The Royal Mint have issued their latest £2 commemorative coin in a variety of precious metals, including a silver piedfort example, as part of their five-year-long tribute to the centenary anniversary of the outbreak of the First World War in 1914. Their First World War collection continues with the 2017 Aviation £2 coin, marking the contribution of aviators during the conflict, which ushered in a new method of fighting not previously seen before.
At the time of the outbreak of the First World War (or, as it was referred to after the conclusion of the fighting, the Great War), few people believed that aircraft would or could play a major role. Hot-air balloons had been used for observation and reconnaissance for almost 100 years, and it was thought that airplanes would serve a similar purpose.
The Royal Flying Corps, the aviation branch of the British Army, began its life as an “eye in the air” whose primary function was to report on the positioning of enemy forces and provide a tactical advantage. It grew from a force of a few hundred aeroplanes in 1914 into a huge, independent air arm of thousands of combat and support aircraft. In 1918 the Royal Flying Corps became the Royal Air Force we know today, and it has defended the skies of the British Isles and beyond ever since.
The coin was designed as a collaborative effort between Henry Gray and Dan Flashman of the agency tangerine design. (Incidentally, the grandfather of tangerine’s director, Dan Flashman, actually flew reconnaissance over the trenches during the war.) This clever design offers us a bird’s-eye view of the plane’s two airmen—a pilot and his observer of the Royal Flying Corps—in a Royal Aircraft Factory R.E.8. (The RAF Museum has more information about these planes.) They are performing a reconnaissance flight over an area of the Battle of Arras in April 1917. The land below the plane is shown as a map, which helps to strengthen the narrative of this particular moment in history. Edge lettering on the coins reads THE SKY RAINED HEROES.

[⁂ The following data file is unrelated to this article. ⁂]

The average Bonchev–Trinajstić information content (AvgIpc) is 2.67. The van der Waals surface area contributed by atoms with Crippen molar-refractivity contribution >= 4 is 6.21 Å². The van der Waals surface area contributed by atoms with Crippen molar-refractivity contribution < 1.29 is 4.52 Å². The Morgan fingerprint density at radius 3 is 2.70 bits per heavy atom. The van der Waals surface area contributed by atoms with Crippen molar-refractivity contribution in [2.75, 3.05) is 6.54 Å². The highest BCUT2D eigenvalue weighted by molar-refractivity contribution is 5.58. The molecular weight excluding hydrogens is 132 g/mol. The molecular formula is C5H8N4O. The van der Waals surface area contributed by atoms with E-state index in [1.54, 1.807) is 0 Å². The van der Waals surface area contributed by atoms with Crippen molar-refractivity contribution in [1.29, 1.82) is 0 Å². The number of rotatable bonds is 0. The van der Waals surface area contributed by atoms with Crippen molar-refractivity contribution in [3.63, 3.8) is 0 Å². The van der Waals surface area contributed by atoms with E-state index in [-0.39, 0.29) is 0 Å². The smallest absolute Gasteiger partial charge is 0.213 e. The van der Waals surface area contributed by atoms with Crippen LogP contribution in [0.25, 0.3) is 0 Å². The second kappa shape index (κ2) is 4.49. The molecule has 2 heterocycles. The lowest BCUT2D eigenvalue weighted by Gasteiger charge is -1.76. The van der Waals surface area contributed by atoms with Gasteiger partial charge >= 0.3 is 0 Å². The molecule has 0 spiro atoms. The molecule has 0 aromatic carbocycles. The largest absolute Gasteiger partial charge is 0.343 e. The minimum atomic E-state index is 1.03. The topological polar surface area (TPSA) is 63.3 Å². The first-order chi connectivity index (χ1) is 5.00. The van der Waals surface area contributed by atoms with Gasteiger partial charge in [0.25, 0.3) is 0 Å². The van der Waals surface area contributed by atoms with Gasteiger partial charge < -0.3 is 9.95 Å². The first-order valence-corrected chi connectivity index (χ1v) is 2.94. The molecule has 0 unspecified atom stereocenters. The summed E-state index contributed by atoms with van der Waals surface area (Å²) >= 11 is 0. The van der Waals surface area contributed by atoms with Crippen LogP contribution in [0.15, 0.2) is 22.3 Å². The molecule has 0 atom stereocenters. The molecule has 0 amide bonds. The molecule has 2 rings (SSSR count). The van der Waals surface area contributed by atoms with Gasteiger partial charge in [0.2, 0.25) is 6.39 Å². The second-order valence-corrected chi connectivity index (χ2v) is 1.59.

The base-metal circulation strike has an inner disc of cupro-nickel and an outer ring of nickel-brass. The silver Proof strikes have gold plating on the outer ring. With the gold coins, the inner disc is composed of 22-karat yellow gold, while the outer ring is 22-karat red gold. All are endorsed by the Imperial War Museum.
The obverse bears the fifth numismatic effigy of Her Majesty Queen Elizabeth II used on British coinage since 2015 as created by Royal Mint coin designer Jody Clark.
|£2||Bi-metallic||12 g||28.4 mm||Brilliant Unc.||Unlimited|
|£2||.925 silver||12 g||28.4 mm||Proof with gold plating||7,000|
|£2||.925 silver||24 g||28.4 mm||Proof with gold plating||3,500|
|£2||.9167 gold||15.97 g||28.4 mm||Proof||634|
The common-strike bi-metallic coin will enter circulation later in 2017. The gold and silver coins are encapsulated and presented in custom cases with certificates of authenticity, while the Brilliant Uncirculated examples are presented in colourful blister-pack folders.
Please visit the website of the Royal Mint for additional information on this and other coins in the five-year-long series. ❑